'The Daily Blog' October 1, 2013 / 25 Comments
Generation Zero are lovely people. They are committed to seeing a lower carbon future and the reality of global warming makes their activism more necessary than ever. That said, I had a brief run in on social media with a few of them over the weekend and I wanted to point out exactly what my problem with their plan for a Congestion Free Auckland is.
I am all in favor of building up the existing public transport infrastructure that they envisage. My beef however is that this simply seems to be a means of pumping public money into public transport infrastructure so that the middle classes can transition more comfortably from their cars to public transport than any wider social concerns.
Auckland is a SuperCity of poverty, those who ride public transport by necessity, not choice, are given nothing in this plan. The students, beneficiaries and working poor would benefit by having greatly reduced fares or free public transport and that is simply not part of this plan. I believe climate change is a serious threat, and that a rebuild of public transport infrastructure combined with a vast reduction in cost if not free public transport is the kind of radical solutions we need to adopt to give people the incentives to travel more by public transport.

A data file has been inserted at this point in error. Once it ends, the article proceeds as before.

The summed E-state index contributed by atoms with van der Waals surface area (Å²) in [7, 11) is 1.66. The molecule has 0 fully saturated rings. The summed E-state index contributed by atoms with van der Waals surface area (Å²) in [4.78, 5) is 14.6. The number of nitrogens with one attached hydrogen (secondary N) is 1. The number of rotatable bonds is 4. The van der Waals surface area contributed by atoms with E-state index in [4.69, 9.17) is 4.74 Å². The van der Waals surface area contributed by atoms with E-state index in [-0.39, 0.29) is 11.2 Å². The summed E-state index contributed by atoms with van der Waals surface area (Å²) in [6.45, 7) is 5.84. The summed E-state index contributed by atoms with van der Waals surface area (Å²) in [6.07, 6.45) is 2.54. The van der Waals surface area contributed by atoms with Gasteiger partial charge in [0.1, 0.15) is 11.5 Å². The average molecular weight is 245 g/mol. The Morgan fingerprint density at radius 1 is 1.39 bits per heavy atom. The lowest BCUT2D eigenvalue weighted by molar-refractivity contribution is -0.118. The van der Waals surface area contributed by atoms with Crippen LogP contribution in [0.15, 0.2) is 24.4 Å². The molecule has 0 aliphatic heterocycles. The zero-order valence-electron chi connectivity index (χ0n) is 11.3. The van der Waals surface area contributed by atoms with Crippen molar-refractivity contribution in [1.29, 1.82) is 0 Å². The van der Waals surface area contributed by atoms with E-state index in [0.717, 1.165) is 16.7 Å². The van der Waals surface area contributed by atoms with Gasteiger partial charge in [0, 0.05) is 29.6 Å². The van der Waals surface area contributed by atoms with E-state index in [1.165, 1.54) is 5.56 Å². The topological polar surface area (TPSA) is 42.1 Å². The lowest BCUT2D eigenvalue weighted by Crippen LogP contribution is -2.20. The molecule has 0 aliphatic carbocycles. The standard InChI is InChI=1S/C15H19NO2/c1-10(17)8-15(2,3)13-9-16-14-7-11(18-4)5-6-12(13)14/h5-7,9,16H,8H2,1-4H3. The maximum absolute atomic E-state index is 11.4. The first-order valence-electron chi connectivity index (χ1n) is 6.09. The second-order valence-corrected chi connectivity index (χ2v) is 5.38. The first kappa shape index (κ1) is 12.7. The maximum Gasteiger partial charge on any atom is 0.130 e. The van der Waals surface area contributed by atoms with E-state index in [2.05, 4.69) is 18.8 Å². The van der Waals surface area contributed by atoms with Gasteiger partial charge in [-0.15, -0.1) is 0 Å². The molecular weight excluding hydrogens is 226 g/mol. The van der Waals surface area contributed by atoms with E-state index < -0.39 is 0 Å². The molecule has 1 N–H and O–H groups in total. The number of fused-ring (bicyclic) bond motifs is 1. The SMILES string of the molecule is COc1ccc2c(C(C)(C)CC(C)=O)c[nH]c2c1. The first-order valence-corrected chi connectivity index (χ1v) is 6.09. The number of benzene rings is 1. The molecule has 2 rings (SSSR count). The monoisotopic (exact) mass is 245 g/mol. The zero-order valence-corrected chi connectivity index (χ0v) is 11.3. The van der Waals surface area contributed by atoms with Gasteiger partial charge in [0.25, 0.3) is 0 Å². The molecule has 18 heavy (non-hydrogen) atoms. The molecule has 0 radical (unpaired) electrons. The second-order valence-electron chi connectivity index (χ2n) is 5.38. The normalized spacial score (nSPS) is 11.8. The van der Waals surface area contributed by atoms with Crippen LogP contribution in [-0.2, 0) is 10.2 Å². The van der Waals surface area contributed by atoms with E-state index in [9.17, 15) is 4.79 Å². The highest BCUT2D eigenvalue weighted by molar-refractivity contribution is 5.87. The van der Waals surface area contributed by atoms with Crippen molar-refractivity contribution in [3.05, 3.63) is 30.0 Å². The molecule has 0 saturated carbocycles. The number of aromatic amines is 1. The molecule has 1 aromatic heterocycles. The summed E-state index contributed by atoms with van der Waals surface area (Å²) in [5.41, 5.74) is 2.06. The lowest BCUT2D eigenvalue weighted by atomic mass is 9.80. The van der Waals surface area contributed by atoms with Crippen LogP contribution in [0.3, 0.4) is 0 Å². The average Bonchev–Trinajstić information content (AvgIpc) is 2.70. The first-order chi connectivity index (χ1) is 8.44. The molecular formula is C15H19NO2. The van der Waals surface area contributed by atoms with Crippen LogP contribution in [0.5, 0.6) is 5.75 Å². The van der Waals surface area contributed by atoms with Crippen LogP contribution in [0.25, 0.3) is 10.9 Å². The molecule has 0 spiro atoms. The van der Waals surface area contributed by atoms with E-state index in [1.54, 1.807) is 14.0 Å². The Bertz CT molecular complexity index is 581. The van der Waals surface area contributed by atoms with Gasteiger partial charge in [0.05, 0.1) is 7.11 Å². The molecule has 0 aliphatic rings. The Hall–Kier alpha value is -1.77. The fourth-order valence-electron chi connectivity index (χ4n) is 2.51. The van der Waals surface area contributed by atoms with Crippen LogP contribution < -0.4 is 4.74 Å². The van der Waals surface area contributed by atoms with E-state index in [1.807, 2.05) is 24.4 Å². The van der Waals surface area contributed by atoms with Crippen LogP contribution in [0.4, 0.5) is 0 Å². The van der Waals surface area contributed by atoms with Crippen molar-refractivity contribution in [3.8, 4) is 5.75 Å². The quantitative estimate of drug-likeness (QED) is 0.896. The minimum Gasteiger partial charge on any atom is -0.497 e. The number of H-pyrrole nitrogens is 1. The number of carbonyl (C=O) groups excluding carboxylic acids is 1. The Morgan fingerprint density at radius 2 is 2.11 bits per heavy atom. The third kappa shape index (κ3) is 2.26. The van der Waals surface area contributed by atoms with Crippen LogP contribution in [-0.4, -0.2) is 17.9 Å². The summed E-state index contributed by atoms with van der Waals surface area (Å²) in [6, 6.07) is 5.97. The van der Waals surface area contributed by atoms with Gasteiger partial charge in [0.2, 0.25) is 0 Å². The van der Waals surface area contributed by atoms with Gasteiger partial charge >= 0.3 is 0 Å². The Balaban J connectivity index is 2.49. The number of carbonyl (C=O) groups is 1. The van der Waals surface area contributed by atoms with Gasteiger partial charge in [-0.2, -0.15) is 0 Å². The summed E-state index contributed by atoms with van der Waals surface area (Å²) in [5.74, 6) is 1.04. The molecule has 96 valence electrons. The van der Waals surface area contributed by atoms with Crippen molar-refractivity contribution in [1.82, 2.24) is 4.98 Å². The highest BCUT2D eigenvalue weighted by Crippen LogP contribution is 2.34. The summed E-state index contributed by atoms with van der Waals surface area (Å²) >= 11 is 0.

For those who claim we can’t give the poor free public transport, I point at the Gold Card that older NZers have to travel for free and note that hypocrisy just highlights another glaring example of how we short change young people, the working poor and beneficiaries in this country.
Listening to one of Generation Zero’s leaders shrug off my criticisms that traveling by bus is already cheaper than maintaing a car suggests a middle class echo chamber out of touch with the grim reality that poverty is already causing many.
I support the work Generation Zero have provided, but cannot support their exclusion of the poor in the values they espouse. Free public transport or cheap public transport would do more for those at the bottom of the heap than merely building more public transport infrastructure so the middle classes can transition away from their addiction to cars.